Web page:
Iowa’s four running backs have both rushing and receiving capabilities

The Hawkeye offense has had success with its running backs being able to do whatever is needed.

Iowa+running+back+Ivory+Kelly-Martin+carries+the+ball+during+a+football+game+between+Iowa+and+Iowa+State+at+Jack+Trice+Stadium+in+Ames+on+Saturday%2C+September+14%2C+2019.+The+Hawkeyes+retained+the+Cy-Hawk+Trophy+for+the+fifth+consecutive+year%2C+downing+the+Cyclones%2C+18-17.+

Shivansh Ahuja

Iowa running back Ivory Kelly-Martin carries the ball during a football game between Iowa and Iowa State at Jack Trice Stadium in Ames on Saturday, September 14, 2019. The Hawkeyes retained the Cy-Hawk Trophy for the fifth consecutive year, downing the Cyclones, 18-17.

Anna Kayser, Sports Editor

Iowa’s running backs’ room could be the most versatile of them all. It can run the ball, catch the ball, and rotate four athletes seamlessly to give the offense the greatest possible advantage. 

Last season’s group of Mekhi Sargent, Toren Young, and Ivory Kelly-Martin was joined this year by freshman Tyler Goodson. Three of those four backs already have more than 100 yards through three games.

Sargent stands alone at the top of the leaderboard with 208 yards over 40 carries. 

Kelly-Martin didn’t see his first carry until the Iowa State game on Sept. 14 when he racked up 20 yards on five attempts. 

“I’ve been just trying to implement my athletic ability in any way I can,” Kelly-Martin said. “Tyler’s a younger guy, [so I’m] helping out with him as much as I can so he can understand the offense and also just helping out with the other backs and continue to compete against each other, so we can all continue to improve.”

With all four running backs getting carries on the field against the Cyclones — plus seven attempts by Nate Stanley and one by Brady Ross — Iowa had a net total of 112 rushing yards. 

The Iowa State defense was a force to be reckoned with, but the Hawkeye backs did what they had to do to succeed like they’ve done all season.

“A lot of our running backs just made guys miss,” Stanley said. “That just shows the talent of a lot of our guys. They run extremely hard, and they have extreme ability to make people miss and get extra yards.”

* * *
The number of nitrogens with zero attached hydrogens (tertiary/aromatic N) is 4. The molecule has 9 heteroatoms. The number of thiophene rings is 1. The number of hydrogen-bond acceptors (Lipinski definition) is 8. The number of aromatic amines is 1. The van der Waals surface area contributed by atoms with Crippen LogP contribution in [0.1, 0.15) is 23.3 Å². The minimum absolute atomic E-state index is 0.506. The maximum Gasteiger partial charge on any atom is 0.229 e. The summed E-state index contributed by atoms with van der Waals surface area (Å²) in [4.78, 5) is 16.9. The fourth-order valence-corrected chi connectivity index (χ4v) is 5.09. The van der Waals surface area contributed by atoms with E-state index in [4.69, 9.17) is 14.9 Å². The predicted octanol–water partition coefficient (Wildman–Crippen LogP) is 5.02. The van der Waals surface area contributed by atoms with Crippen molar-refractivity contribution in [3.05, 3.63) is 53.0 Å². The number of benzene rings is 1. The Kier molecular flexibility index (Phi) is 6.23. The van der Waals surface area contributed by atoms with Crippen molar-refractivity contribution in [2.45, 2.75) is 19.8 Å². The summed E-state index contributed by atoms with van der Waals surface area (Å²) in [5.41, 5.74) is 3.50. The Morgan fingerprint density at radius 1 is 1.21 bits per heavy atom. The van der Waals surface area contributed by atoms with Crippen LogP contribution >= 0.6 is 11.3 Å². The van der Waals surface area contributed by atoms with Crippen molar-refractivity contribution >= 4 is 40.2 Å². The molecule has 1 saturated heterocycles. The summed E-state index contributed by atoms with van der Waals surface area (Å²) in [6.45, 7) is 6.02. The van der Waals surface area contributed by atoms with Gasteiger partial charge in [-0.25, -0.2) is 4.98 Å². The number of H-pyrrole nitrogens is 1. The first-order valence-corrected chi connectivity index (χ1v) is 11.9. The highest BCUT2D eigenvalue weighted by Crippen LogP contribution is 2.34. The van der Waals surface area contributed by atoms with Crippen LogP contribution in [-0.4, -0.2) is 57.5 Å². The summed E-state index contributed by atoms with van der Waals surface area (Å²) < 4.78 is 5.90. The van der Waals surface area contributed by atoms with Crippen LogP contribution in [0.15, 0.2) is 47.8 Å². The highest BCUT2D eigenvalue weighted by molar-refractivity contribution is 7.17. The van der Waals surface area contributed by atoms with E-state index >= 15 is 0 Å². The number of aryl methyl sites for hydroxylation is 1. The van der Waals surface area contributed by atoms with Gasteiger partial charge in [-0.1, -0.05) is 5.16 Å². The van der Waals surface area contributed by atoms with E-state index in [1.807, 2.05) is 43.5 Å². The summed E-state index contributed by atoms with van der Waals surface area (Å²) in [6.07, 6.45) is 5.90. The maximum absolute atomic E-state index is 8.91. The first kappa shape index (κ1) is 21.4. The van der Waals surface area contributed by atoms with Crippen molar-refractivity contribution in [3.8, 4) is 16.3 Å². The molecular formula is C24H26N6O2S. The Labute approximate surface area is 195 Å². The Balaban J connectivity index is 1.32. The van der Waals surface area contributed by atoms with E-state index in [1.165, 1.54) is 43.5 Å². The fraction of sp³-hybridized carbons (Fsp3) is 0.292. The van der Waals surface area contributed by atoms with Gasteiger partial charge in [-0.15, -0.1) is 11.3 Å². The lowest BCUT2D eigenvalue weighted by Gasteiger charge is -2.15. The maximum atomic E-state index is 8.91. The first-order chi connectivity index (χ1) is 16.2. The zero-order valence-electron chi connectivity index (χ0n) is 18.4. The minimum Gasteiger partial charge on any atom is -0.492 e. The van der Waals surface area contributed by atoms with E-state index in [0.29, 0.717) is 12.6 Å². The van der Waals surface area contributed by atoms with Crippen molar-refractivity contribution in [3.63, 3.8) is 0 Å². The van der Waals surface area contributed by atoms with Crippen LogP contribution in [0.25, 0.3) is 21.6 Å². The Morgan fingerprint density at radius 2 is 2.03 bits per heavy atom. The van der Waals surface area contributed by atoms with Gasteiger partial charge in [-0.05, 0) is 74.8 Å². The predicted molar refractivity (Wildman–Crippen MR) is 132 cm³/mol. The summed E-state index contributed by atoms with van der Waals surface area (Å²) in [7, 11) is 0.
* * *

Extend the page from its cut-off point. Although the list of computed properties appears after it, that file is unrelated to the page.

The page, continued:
Iowa never turned the ball over against Iowa State, another important point of emphasis for the running backs. Securing the football is part of the position, something they don’t take lightly.

“[Iowa State] plays extremely aggressive, and I think what we did in that ballgame was effective, run and pass, and as good as anything, we didn’t turn the ball over, which really, really helped us win the football game,” Iowa head coach Kirk Ferentz said.

The Iowa coaching staff has recognized that all three of the returning running backs have improved greatly from last year, and that has manifested itself in new offensive plays. 

This season, Brian Ferentz’s offense features a dual-threat component with the running backs — they can catch the ball, too.

Sargent has recorded 102 yards on 9 catches, his long coming in at 41 yards. Kelly-Martin follows with 25 yards on 2 receptions, Goodson has 14 yards on 6 catches, and Young’s lone reception was for seven yards.

The running backs combined average almost 50 receiving yards per game. Last season, they averaged 20. 

Whether it’s running the ball or racking up those receiving yards, all four of the running backs will get playing time. This means when they’re not on the field, they have to stand on the sidelines and watch the other backs make plays.

“The trick is to figure out how to get them in and out of the game,” Kirk Ferentz said. “Right now offensively, and I think it’s true defensively, too, I think everybody — nobody is counting plays. They are just playing. That’s all we are asking them to do, is go in there and do what they can do, and I think we’re pleased with what we’re seeing so far.”

 

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